Audhali (Arabic: العوذلي al-‘Awdhalī or العواذل al-‘Awādhal), or the Audhali Sultanate (Arabic: سلطنة العوذلي Salṭanat al-‘Awdhalī), was a state in the British Aden Protectorate. It was a founding member of the Federation of Arab Emirates of the South in 1959 and its successor, the Federation of South Arabia, in 1963. Its capital was Zarah.[1]

‘Audhali Sultanate
سلطنة العوذلي
State of the Federation of South Arabia
18th century–1967
Map of the Federation of South Arabia
 • TypeSultanate
Historical era20th century
• Established
18th century
• Disestablished
Preceded by
Succeeded by
Federation of Arab Emirates of the South
South Yemen

The Audhali country was of considerable extent and lay between the Fadhli on the south, Aulaqi on the east and Yafai on the west.[2]


The date of the foundation of the Sultanate is uncertain.

The Sultan made overtures for treaty relations with the British in 1902, but he was not at the time considered of sufficient importance to be encouraged.[2]

In 1903, owing to their supposed complicity with the Ahl Am Saidi of Dathina in an attack on a British survey party, the Audhali were excluded from Aden; but the overtures were continued, and in September 1914 a Protectorate Treaty was concluded with Sultan Qasim bin Ahmed. He was killed in September 1928 by the brothers Muhammad and Husein Jabil, of another branch of the family, and was succeeded by the son of the latter, Salih, a minor, under the regency of his uncle Muhammad.[2]

In 1923 the Imam’s troops invaded and occupied the highland portion of Audhali territory known as Adh Dhahir. In 1925, in consequence of their encroaching still further and occupying the lowland portion, known as Al Kor, and the commercial town of Lodar together with the adjoining village of Al Kubeida where the Sultan resided, air action[by whom?] was taken against them with tribal co-operation and they were compelled to withdraw from the lowland portion, but are still[when?] in possession of the highlands.[2]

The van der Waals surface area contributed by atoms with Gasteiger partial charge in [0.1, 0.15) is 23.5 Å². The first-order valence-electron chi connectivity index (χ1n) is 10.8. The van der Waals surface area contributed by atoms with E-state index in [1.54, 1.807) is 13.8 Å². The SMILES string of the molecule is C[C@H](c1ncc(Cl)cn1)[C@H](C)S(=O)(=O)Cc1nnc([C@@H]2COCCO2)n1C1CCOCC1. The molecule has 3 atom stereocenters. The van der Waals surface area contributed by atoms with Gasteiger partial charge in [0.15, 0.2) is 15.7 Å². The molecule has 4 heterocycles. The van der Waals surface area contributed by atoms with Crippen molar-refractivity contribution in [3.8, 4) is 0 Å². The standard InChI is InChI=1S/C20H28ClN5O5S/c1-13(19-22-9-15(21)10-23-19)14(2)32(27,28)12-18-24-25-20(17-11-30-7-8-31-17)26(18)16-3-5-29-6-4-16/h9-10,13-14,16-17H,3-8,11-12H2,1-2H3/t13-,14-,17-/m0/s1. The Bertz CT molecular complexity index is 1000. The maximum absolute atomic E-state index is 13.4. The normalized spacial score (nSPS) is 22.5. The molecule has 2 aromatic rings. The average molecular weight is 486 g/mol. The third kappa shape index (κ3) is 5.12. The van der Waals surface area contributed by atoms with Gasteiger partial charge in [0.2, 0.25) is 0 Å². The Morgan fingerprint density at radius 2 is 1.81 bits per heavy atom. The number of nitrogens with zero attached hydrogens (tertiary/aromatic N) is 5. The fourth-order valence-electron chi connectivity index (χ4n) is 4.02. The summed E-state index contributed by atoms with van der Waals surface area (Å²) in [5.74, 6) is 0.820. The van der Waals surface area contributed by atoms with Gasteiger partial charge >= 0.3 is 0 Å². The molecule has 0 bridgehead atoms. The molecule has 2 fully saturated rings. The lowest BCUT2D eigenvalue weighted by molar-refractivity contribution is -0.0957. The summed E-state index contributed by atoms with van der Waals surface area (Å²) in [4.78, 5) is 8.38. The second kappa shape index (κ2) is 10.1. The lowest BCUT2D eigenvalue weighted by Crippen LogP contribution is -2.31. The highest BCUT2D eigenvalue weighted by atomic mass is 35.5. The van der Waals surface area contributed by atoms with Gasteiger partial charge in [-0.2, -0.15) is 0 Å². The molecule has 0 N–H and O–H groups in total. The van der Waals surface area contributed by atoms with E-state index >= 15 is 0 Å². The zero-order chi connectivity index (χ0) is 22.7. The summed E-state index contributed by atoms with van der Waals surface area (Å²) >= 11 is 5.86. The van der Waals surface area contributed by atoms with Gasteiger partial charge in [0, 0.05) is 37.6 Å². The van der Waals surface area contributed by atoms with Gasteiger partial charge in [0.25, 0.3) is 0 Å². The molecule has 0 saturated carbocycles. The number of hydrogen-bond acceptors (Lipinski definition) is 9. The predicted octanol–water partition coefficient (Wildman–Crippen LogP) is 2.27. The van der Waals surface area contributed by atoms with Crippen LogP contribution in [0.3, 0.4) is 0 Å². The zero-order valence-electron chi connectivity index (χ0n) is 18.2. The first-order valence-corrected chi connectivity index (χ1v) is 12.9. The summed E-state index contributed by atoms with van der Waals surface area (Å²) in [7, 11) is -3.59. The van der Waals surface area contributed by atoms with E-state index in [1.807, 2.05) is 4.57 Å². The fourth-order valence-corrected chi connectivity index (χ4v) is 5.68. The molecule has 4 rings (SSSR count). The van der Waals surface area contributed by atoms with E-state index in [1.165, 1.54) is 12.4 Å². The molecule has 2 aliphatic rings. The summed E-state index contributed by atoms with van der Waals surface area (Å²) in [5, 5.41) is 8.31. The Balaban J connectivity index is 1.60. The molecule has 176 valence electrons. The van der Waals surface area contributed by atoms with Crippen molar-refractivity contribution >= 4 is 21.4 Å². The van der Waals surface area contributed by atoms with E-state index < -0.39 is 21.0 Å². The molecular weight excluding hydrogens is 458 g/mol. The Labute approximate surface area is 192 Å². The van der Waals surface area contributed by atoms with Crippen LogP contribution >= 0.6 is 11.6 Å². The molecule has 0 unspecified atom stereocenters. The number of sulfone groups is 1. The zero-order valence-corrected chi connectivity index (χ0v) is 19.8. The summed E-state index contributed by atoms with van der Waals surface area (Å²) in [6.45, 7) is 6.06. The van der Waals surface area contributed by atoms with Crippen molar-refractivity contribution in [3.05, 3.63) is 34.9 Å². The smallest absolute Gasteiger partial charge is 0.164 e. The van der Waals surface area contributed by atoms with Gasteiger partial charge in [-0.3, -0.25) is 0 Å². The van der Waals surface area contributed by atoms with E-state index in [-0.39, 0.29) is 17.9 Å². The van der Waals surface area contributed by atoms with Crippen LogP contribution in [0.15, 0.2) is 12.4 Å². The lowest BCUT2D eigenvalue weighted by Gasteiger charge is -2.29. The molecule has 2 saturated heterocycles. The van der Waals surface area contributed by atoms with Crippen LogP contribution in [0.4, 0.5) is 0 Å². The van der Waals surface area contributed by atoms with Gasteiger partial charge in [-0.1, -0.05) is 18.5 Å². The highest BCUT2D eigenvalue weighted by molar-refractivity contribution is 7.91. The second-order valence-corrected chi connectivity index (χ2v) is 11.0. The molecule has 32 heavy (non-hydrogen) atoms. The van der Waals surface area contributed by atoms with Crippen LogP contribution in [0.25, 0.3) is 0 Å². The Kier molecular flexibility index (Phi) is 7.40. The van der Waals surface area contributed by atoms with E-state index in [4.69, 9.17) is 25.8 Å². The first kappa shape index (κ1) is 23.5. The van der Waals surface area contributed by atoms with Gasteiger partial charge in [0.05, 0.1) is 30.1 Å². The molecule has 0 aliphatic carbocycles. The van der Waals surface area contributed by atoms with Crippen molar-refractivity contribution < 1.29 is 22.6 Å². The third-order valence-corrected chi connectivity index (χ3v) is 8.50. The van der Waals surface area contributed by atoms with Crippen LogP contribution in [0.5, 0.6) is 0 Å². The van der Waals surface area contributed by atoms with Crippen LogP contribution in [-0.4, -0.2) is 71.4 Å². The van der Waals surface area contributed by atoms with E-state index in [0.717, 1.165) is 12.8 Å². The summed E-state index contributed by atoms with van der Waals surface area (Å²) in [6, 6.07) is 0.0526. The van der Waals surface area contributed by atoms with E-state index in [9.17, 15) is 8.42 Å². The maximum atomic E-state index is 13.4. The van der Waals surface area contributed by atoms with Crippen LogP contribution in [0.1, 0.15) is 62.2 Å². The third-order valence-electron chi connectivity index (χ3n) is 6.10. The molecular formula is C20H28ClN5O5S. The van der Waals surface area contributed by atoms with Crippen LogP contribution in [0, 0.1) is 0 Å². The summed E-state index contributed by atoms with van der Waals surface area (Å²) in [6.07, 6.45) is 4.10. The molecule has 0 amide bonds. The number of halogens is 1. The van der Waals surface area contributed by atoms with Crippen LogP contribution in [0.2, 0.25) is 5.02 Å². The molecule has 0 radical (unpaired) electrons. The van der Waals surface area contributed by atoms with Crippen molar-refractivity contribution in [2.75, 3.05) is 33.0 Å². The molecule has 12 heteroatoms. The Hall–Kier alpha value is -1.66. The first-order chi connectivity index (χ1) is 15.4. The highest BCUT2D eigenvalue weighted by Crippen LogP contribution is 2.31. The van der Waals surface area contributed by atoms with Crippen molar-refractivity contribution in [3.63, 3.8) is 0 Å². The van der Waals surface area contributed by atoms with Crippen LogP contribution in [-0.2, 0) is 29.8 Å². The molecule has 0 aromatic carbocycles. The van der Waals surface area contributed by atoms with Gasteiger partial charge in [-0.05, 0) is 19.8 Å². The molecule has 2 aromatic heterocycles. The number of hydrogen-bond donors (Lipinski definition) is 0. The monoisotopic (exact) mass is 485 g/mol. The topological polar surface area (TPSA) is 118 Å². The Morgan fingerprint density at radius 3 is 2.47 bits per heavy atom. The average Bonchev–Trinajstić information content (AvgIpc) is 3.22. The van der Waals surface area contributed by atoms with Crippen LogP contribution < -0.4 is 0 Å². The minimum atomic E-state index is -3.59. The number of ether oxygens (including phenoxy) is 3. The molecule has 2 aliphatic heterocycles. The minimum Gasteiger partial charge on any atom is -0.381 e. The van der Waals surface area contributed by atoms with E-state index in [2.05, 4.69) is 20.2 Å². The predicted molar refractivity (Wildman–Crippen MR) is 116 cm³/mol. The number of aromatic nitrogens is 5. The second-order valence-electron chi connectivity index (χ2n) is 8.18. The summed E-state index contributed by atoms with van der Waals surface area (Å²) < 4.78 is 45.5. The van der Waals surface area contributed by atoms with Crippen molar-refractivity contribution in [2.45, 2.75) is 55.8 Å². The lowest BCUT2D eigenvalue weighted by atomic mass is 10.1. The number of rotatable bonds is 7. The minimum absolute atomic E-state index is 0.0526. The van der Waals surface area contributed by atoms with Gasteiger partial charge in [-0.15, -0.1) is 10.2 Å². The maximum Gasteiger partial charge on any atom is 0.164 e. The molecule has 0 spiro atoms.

Ahmed, the son of the murdered Sultan, and Qasim bin Abdulla, his cousin, have formed a rival faction to the brothers Jabil and have thrown in their lot with the Amil of Beidha, under the Imam, taking up their residence at Aryab in the highlands.[2]

Its last sultan, Salih ibn al Husayn ibn Jabil Al Audhali, was deposed and his state was abolished in 1967 upon the founding of the People's Republic of South Yemen. The area is now part of the Republic of Yemen.


The rulers of the `Awdhali Sultanate had the style of Sultan al-Saltana al-`Awdhaliyya.[citation needed]


  • c.1750 - 1780 Salih al-`Awdhali Ibn al-Awsaji
  • c.1780 - 1820 Ja`bil ibn Salih al-`Awdhali ibn al-Awsaji
  • c.1820 - 1870 Ahmad ibn Salih al-`Awdhali ibn al-Awsaji
  • 1870 - 1890 Muhammad ibn Ahmad al-`Awdhali ibn al-Awsaji
  • 1890 - 1900 Hamid ibn Ja`bil al-`Awdhali ibn al-Awsaji
  • 1900 - 3 Sep 1928 al-Qasim ibn Hamid al-`Awdhali ibn al-Awsaji
  • 1928 - Sep 1967 Salih ibn al-Husayn ibn Ja`bil al-`Awdhali ibn al-Awsaji
  • 1928 - 19.. Muhammad Ja`bil -Regent

See alsoEdit


  1. ^ Paul Dresch. A History of Modern Yemen. Cambridge, UK: Cambridge University Press, 2000
  2. ^ a b c d e Aitchison, G (1931). A Collection Of Treaties, Engagements And Sanads Relating To India And Neighbouring Countries. Vol. xi. Government of India. p. 20.   This article incorporates text from this source, which is in the public domain.

External linksEdit

Coordinates: 13°32′N 45°31′E / 13.54°N 45.52°E / 13.54; 45.52